Hi. Matt McArthur, bankruptcy attorney at Clear Counsel Law Group. Today, we're going to be talking about creditors, and the need to disclose, or list, or inform, or give notice to creditors in the bankruptcy context. First, I want to start today's discussion by discussing a little bit about attorney-client confidentiality.


As Your Lawyer, Your Communications With Me Regarding Creditors is Confidential

There's been some issues with clients not being entirely comfortable telling their attorney all of the facts, or giving your attorney all of the information. Please, be rest assured, that I am on your side as your attorney, and in order to be able to help you to the fullest extent of the law, I need all the information.

If I don't have all the information, it limits my ability to help you, and move forward, and improve your financial situation.

Aside from the fact that I'm on your team, and you want your attorney to have all the information to be able to best help you, there's a couple of practical reasons why you want to disclose all of your creditors to your attorney, and to the bankruptcy court.


You Are Legally Required to Disclose All of Your Creditors

First and foremost, the law requires it. When you file your bankruptcy case, you will compile a list of all of your creditors, with all of their addresses, the amounts owed, account information, other identifying features of the loan, or the debt, that will give the court notice of who you owe the money to. The court will also send out a notice to all of your creditors, informing them of the bankruptcy.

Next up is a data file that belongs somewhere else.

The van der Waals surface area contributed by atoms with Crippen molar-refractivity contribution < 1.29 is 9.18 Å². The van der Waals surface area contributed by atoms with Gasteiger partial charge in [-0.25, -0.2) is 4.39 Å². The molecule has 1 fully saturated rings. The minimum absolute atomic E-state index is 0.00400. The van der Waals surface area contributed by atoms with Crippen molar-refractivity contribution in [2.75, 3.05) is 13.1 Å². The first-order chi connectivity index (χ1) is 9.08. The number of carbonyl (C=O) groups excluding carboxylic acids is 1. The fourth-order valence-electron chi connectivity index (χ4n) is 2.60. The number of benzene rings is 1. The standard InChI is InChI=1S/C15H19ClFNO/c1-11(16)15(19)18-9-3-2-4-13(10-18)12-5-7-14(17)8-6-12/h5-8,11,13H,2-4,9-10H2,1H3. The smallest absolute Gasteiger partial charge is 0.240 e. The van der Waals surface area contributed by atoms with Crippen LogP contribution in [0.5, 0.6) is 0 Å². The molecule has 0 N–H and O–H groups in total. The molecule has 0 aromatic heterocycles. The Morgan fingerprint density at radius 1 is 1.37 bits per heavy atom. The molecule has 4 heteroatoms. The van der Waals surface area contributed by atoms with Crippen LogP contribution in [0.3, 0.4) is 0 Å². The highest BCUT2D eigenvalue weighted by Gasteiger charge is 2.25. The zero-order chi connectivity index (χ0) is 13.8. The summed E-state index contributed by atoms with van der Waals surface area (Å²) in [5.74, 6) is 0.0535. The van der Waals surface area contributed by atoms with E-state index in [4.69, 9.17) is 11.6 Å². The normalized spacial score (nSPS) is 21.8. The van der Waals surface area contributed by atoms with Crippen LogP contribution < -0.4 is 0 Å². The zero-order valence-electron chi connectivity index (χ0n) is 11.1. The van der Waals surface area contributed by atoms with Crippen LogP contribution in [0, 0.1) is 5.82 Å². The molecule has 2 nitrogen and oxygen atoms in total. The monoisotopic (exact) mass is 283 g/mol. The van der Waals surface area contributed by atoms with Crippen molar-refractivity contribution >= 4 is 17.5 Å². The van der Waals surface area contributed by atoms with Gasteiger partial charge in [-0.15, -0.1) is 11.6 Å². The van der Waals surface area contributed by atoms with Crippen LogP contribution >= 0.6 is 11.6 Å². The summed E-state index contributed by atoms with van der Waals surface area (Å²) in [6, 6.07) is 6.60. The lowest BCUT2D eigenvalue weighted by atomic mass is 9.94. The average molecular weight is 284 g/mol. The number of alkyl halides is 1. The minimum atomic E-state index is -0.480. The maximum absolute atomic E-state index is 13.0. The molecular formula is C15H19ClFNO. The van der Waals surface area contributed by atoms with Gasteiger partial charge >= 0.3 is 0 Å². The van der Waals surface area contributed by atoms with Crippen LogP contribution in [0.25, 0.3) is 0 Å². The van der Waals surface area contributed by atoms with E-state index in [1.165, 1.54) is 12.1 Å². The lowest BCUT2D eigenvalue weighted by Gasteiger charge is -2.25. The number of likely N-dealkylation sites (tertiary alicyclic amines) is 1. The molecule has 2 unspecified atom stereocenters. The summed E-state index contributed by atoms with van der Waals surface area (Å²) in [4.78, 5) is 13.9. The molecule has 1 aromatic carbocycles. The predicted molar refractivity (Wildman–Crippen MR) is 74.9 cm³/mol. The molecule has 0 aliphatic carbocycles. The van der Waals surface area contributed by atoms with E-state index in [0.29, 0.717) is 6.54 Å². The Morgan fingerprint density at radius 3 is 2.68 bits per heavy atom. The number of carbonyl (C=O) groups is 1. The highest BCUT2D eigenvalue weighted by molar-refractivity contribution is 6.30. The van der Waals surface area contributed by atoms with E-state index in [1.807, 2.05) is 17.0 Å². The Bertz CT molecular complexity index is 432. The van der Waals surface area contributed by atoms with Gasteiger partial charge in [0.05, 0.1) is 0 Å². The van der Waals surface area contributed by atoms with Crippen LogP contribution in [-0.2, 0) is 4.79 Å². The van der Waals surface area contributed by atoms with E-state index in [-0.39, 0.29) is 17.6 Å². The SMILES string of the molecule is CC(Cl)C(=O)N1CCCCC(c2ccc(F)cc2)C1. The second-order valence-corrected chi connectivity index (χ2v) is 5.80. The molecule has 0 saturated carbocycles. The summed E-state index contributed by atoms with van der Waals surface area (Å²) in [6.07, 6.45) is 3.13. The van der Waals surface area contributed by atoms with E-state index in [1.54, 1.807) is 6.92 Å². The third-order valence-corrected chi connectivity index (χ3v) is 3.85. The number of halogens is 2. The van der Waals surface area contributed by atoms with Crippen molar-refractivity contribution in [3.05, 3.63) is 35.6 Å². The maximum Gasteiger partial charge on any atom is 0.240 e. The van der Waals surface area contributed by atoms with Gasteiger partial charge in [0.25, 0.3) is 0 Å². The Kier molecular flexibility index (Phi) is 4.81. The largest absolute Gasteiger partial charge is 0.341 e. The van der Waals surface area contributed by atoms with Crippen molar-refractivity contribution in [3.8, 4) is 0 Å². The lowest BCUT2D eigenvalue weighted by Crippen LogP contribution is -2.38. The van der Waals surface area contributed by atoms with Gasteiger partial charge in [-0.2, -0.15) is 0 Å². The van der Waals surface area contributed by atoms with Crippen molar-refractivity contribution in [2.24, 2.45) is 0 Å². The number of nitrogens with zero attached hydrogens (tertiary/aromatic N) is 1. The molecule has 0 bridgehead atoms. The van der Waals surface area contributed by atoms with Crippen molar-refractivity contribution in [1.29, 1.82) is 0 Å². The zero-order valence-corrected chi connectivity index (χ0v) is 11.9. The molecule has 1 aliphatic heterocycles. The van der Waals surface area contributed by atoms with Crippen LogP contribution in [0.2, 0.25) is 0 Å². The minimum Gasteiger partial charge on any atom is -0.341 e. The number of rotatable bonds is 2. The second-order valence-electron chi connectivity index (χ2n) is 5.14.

When we submit these documents, with this list of creditors, we're submitting it under the penalty of perjury.




That's the same type of penalty that would apply when you are testifying under oath in court. If you don't tell the truth, and you're intentionally misleading the court, that can result in subjecting you to potential federal criminal liability that carry criminal penalties, and that is the last thing that we want.

It's very important to make sure that if you know about a creditor, that you're including them in your bankruptcy documents, and including them in the process.


A Practical Reason to Disclose All of Your Creditors

Aside from that, there's an additional reason that you would want to include all your creditors, and it's to make sure that they get off your case. We don't want them bugging you, and harassing you, and sending out the notice of bankruptcy will put them on notice that hey, this person is filing for bankruptcy.

They're untouchable right now. Once you receive that discharge, you'll remain untouchable, assuming that that debt has been discharged my something called the discharge injunction, which prevents them from contacting you or trying to collect on this debt after the successful completion of your bankruptcy case.

Leaving creditors out is not a good idea, because one, it's against the law, and it can subject you to criminal penalties, and two, from a practical standpoint, it's not going to help you fully improve your financial situation, so please, when you're consulting with me as your attorney, please tell me about all of your debts.

We'll discuss the ramifications of each of those debts as it applies to your situation moving forward, and how this whole bankruptcy process will play out for you.

I'll give you this information free of charge, in a free consultation. It doesn't hurt to come in and ask the questions, so that you know exactly how to move forward.

I'm Matt McArthur at Clear Counsel Law Group, head of the bankruptcy department here.

Please come in and visit me, and we'll get you started.


Clear Counsel Law group

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